Are America’s Fears Leading To Drug Addiction?

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  • New York, NY (1888PressRelease) March 21, 2008 - Have years of relentless fear-mongering and economic uncertainty lead Americans into an epidemic of drug and alcohol abuse?

    Stephen Della Valle, author of the new addiction and recovery memoir Rising Above the Influence, sees a correlation. “Turn on the news and all you see is war, terrorism, politicians talking about recession, and the personal tragedies that have become part of our everyday lives,” he says. “It’s no wonder that people are looking for an escape from reality.”

    While the media’s focus on sensational and disturbing stories is nothing new, these days, it seems to be reaching the absolute limits of human tolerance. Could it be a coincidence that as our national anxiety builds, so do the statistics relating to substance abuse in America?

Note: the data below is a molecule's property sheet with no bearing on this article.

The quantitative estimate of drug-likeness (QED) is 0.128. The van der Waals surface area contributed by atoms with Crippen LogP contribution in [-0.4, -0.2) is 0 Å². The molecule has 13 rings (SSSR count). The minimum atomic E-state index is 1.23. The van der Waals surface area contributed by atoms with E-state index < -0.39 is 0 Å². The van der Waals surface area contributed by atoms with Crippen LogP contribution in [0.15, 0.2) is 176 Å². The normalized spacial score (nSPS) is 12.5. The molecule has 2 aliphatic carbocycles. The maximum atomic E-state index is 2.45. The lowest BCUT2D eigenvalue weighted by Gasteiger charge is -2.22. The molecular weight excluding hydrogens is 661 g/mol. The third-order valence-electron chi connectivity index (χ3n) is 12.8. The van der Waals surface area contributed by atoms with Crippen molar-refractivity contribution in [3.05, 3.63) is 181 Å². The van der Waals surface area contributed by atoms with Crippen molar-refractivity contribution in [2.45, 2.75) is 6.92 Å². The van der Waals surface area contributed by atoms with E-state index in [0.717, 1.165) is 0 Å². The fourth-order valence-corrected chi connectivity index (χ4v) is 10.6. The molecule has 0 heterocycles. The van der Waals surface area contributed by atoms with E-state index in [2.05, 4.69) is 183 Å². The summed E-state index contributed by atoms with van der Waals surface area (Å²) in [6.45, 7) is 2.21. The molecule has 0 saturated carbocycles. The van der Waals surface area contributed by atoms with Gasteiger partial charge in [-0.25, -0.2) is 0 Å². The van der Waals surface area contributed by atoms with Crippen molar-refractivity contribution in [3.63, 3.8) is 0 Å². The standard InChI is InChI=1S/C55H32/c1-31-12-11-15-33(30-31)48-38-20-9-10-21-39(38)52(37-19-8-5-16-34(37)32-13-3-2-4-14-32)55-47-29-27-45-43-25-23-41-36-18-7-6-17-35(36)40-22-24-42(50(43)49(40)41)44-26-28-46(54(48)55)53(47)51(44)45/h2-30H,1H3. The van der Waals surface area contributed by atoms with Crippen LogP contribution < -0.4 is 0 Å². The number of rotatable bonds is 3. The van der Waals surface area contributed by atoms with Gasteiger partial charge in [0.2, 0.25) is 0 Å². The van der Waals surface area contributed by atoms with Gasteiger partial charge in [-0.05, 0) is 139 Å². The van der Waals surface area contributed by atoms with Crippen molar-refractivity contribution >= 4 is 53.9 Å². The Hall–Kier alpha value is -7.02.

Illicit drug use has risen ten percent over the last twenty years. To cope with the increasingly depressing state of the world, people are turning to the following drugs in record numbers:

    · Marijuana: 14 million+ users

    · Prescription drugs: 6 million+ users

    · Cocaine: 2 million+ users

    · Hallucinogens: 1 million+ users

    · Inhalants: 600,000+ users

    · Heroin: 100,000+ users

    “We’re vulnerable,” says Mr. Della Valle. “Especially since 9/11, Americans have felt scared and uneasy. Unfortunately, we’re succumbing to our own worst fears and going down a path that can only lead to ruin.”

    Stephen Della Valle is president of the board of directors at Turning Point rehabilitation center in Verona, New Jersey. Currently celebrating twenty years of sobriety, he lives in Oak Ridge, New Jersey, with his wife, Donna. He has three children.

    Rising Above the Influence is available now (ISBN: 0-9801776-0-X; softcover; Oak Ridge Press) on,,, and at fine bookstores everywhere.

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